Would an increase in the price of skateboard wheels cause a decrease/no change in the demand of skateboards? (2 separate markets with 2 separate buyers)

Note: I'm going to be mainly focused on the demand curve and its shifting rather than supply curve and markets, etc. Trying to simplify the thing I'm trying to figure out here. I'm asking this question more to double-check, but I could be having a major inconsistency in my basic understanding.

So, let's say there's a skateboard-making company that buys skateboard wheels from another company in order to make its product (skateboards). Let's say that other company selling skateboard wheels to the skateboard-making company increases the price of its skateboard wheels. This would cause a movement along the demand curve where the skateboard-making company would decrease the quantity it demands of skateboard wheels. ( Here skateboard wheels are an intermediate good and this is a B2B market (Business to Business) by the way. So no regular consumers involved here! )

This would basically mean the skateboard-making company would have fewer skateboard wheels in its inventory, etc. Now onto the market for skateboards: this would not shift the demand curve to the left/inwards, right? Rather, the demand curve would be unchanged (not shifted left or right). Obviously, there would be a shortage of skateboard, but I'm not so focused on that. I'm just double-checking that for the first market I mentioned, the skateboard-making company was the buyer and due to a change in price there was a movement along the curve. In the second market I mentioned, we have regular people who buy skateboards as the buyers and other than there being a shortage in the number of skateboards being produced the demand curve wouldn't have shifted since they weren't directly affected by the change in the price of skateboard wheels. They still love buying skateboards and continue to do so (only they will be a bit disappointed to know there is a shortage of skateboards because of the skateboard wheel probably explicitly affected the skateboard-making company's quantity demanded)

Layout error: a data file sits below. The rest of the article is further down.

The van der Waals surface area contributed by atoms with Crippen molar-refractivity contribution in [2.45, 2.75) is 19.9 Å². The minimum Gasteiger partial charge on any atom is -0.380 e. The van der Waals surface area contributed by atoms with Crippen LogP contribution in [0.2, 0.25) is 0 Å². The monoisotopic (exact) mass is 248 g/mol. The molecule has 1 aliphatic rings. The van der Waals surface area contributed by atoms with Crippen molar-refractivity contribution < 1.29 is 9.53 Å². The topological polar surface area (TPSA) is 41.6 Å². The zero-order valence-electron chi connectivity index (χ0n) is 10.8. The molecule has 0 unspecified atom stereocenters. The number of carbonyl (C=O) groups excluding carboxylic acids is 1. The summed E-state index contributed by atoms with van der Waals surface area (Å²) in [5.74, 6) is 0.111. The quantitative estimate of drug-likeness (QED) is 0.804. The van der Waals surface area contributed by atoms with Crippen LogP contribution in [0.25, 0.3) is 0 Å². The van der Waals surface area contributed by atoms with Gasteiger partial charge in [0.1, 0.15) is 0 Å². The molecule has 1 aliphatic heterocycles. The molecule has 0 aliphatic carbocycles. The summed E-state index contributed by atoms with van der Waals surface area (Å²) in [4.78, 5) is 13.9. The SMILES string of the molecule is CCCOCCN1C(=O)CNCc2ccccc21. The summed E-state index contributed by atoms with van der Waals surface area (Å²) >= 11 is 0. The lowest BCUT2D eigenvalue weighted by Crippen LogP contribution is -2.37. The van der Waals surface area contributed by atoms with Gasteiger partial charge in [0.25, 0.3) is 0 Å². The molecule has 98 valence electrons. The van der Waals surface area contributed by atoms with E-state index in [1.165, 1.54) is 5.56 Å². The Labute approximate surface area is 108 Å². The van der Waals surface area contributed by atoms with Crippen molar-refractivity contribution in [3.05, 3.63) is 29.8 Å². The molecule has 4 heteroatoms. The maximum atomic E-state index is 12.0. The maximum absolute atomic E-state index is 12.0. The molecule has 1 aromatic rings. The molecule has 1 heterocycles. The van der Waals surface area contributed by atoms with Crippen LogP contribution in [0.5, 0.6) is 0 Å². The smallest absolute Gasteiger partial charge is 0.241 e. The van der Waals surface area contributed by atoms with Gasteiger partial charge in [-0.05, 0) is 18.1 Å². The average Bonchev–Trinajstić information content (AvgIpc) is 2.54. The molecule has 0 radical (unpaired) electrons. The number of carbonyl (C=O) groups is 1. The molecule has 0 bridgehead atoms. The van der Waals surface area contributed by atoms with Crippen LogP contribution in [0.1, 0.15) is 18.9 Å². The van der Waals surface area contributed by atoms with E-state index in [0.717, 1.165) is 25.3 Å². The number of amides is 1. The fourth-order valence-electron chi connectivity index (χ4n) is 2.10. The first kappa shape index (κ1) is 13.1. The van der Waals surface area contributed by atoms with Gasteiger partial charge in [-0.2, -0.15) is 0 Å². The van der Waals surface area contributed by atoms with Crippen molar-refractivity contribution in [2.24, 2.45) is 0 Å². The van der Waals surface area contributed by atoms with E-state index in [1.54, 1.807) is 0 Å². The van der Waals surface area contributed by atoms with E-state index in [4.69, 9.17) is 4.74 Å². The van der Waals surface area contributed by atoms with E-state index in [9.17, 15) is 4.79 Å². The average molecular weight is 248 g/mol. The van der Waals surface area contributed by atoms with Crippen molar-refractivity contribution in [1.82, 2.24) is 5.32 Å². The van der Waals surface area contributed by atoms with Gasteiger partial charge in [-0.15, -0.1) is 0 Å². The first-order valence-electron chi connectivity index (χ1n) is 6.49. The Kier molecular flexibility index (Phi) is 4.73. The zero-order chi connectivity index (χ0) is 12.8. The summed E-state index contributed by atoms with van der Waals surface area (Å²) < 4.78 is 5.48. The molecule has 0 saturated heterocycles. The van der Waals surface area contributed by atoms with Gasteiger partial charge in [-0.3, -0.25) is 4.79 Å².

Yes, I am aware the quantity demanded and demand (market/indiv. demand curve) is different. I've tried to be explicit in which one I am referring to above in my question.

  • $\begingroup$ To clarify, when you write "decrease/no change in the demand of skateboards" do you mean the demand function, or the quantity demanded given the new equilibrium price? $\endgroup$ – Giskard Aug 3 at 6:04
  • $\begingroup$ I specifically mean Demand function (Demand Curve, Demand Schedule, etc).................because this is a different market the change in price of skateboard wheels couldn't possibly lead to any change in quantity demanded in the market for skateboards.. the only possibility is change in demand function I'm guessing (which i believe is also not going to happen) ---> just my theories :-) $\endgroup$ – Rey Aug 3 at 6:13

Since there is no change in consumer preferences, the demand function will not change.

The firms supplying skateboards face increased costs due to the wheels being more expensive. This will alter their supply function and thus the equilibrium price in the skateboard market may change, and hence the equilibrium quantity demanded may also change.

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